As I was taking these photos on 12 Aug, two different cars pulled into the lot looking to eat, and both parties took their own pictures and shared stories of eating there as kids as well.
I've been spending some time on the coast recently (Brookgreen Gardens had a nice little fall festival this weekend), and noticed this closing while driving by the terminally-ailing Inlet Square Mall where US-17 Business and US-17 Bypass come together at Murrells Inlet.
Tracking Grand Strand closings would be a full time job as the area has incredible churn, but I can't resist listing some here from time to time. Just two thoughts:
a) The economy must really be bad if Hooters can't sell what's on their menu.
b) They have a pre-printed company-logo sign (with slogan) for store closings?
UPDATE 29 August 2011 -- It's now The Carolina Tavern:
Rosa Linda's was one of the first out-of-town places I became a "regular". Once I had a job, and car, my comings and goings from the beach came to depend more on my whims than elaborate family vacation plans, and when I was on the coast alone, I could always choose a place I liked. At the time (and still to a large extent), what I liked was Mexican and pizza.
Rosa Linda's billed itself as a Mexican/Italian restaurant, a combination which seems natural to me, but which I have seldom seen elsewhere. Of course, it wasn't authentic Mexican food, and the menu would cheerfully admit as much, but it was Mexican food prepared in a way which seemed very natural to me as a South Carolinian, and I quickly became addicted to the chips & salsa, which were almost my first experiences with "hot" food. I realize now that the salsa which seemed so amazing at the time was in fact Pace Medium, but it was certainly better than what was (and is) served at Mexican run Mexican restaurants, and the chips were made on-site, and were excellent. The pizza was prepared in a brick oven, and was the best single item on the menu. The crust was thin, but not anexoric, and firm but not brittle. It was also great for dipping in any of the salsa you might have had left over.
The wait staff was uniformly friendly, and they became so used to seeing me there, that they gave me their "locals" discount card (despite the fact that I was living in Fayetteville and then Aiken at the time) and membership pin. Supposedly, if you wore the pin, you would get seated first if there were a line. That didn't seem quite fair to me, so I never wore it, but I didn't hesitate to take advantage of the discount card which got you 10% off everything except bar drinks for the whole party. Being in the program also meant you got a postcard every year on your birthday with some sort of free food offer. I'm not sure I still have the pin or card. I know they were in my '85 Camry when it was totaled, and I'm not sure I've seen them since.
I was very upset when I came down to the beach one spring and found Rosa Linda's closed. I'm not sure I got the complete story from a lady in another local establishment but it seemed to boil down to family issues, and maybe moving somewhere outside the country to retire rather than to a failure of the business.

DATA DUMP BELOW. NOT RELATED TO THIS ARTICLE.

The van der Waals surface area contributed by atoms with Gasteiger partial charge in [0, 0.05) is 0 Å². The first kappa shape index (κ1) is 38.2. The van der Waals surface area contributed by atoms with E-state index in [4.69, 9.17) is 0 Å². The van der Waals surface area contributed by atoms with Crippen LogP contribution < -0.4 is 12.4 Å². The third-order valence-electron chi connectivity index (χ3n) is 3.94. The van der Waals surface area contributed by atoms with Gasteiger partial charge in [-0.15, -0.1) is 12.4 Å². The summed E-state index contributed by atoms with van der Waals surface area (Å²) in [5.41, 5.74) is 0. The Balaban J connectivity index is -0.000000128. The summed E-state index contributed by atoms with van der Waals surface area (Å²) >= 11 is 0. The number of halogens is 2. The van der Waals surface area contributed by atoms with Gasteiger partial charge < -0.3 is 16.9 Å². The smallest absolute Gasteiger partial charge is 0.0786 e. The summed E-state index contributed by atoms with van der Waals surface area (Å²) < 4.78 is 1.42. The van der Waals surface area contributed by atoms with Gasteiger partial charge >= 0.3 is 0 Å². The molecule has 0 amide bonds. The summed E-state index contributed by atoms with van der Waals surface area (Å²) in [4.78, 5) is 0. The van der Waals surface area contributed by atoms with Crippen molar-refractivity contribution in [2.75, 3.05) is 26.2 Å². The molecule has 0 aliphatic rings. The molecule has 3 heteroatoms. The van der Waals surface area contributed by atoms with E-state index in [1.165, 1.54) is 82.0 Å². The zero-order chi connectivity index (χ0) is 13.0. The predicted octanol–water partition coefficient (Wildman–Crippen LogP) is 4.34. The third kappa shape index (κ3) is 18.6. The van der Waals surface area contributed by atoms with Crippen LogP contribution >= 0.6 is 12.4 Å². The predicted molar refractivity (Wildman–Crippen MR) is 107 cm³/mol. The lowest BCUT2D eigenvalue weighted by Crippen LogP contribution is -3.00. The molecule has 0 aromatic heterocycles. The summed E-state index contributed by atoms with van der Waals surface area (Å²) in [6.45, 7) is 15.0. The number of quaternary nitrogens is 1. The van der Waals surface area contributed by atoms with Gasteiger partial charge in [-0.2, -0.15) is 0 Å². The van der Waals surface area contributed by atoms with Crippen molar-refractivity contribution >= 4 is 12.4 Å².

There were originally two other Rosa Linda's locations, each run independantly, but with the same menu. Once was in Myrtle Beach near the old Myrtle Square and the other was in North Myrtle Beach almost across from Barefoot Landing. The Myrtle Beach location was subpar. I ate there a few times, but it was never as good as the other two, and it closed before the Murrells Inlet location. The North Myrtle Beach location was as good as the Murrells Inlet (but too far a drive to become a "hangout" for me), and soldiered on until they lost their lease and were unable to find another location. A new Olive Garden restaurant was opened on that lot.
After the Murrells Inlet location closed down, no other operation was able to make a go of the location. The first to try was some sort of chain Mexican place whose name I cannot now recall. That lasted about a year and was followed by a Mexican run Mexican restaurant, which didn't last much longer. That was followed by The Royal Oak a faux English tavern operation which had a formidable number of different beers on tap, as well as burgers and pizza. I tried the pizza, and found it inferior to Rosa Linda's by a good bit. The pub folded last year, and the building is now vacant again. Oh well.
UPDATE 7 July 2009: Added scan of Rosa Linda's loyalty card above.
The Royal Oak was replaced by Spencerz's Sports Pub, which is now "closed for remodeling".
UPDATE 7 October 2009: Added the first picture, which shows Rosa Linda's with some wind damage after Hurricane Hugo in the fall of 1989
UPDATE 26 October 2009: Added the picture of the building's current tenant, Spencer'z Sports Pub (the pizza is 'ok', not nearly as good as Rosa Linda's).
UPDATE 22 Jan 2010: Well, looks like the Rosa Linda's folks are going to have a reunion (see the comments). Maybe they can rent their old building -- because Spencer'z South went under this week..
UPDATE 3 June 2010 -- Well, after 30+ years of being a restaurant, it appears the building will now be a golf shop:
UPDATE 14 May 2011 -- The new Rosa Linda's is open!
I went by the other night, and am very pleased! They don't have a pizza oven because of structural limitations in the building, but the enchiladas taste exactly as I remember, as do the chips and Mexicana Mud.